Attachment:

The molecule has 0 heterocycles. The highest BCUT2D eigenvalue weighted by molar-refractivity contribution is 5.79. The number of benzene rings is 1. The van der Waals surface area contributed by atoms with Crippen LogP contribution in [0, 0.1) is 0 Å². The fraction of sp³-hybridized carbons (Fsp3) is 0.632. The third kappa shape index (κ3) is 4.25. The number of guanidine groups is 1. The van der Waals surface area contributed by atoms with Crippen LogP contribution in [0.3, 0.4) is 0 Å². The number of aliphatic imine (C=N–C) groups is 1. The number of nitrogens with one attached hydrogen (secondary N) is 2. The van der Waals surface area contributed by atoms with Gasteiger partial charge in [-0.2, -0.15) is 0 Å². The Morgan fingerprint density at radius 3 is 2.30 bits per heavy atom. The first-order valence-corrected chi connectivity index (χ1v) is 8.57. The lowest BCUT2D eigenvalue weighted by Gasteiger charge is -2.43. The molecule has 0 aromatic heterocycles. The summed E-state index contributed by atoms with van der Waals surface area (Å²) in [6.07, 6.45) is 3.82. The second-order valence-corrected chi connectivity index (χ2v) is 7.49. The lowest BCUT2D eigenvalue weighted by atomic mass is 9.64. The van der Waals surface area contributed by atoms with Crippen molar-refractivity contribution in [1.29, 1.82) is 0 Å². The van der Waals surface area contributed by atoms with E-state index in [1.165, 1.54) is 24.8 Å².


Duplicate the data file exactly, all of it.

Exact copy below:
The molecule has 0 heterocycles. The highest BCUT2D eigenvalue weighted by molar-refractivity contribution is 5.79. The number of benzene rings is 1. The van der Waals surface area contributed by atoms with Crippen LogP contribution in [0, 0.1) is 0 Å². The fraction of sp³-hybridized carbons (Fsp3) is 0.632. The third kappa shape index (κ3) is 4.25. The number of guanidine groups is 1. The van der Waals surface area contributed by atoms with Crippen LogP contribution in [0.3, 0.4) is 0 Å². The number of aliphatic imine (C=N–C) groups is 1. The number of nitrogens with one attached hydrogen (secondary N) is 2. The van der Waals surface area contributed by atoms with Gasteiger partial charge in [-0.2, -0.15) is 0 Å². The Morgan fingerprint density at radius 3 is 2.30 bits per heavy atom. The first-order valence-corrected chi connectivity index (χ1v) is 8.57. The lowest BCUT2D eigenvalue weighted by Gasteiger charge is -2.43. The molecule has 0 aromatic heterocycles. The summed E-state index contributed by atoms with van der Waals surface area (Å²) in [6.07, 6.45) is 3.82. The second-order valence-corrected chi connectivity index (χ2v) is 7.49. The lowest BCUT2D eigenvalue weighted by atomic mass is 9.64. The van der Waals surface area contributed by atoms with Crippen molar-refractivity contribution in [1.29, 1.82) is 0 Å². The van der Waals surface area contributed by atoms with E-state index in [1.165, 1.54) is 24.8 Å².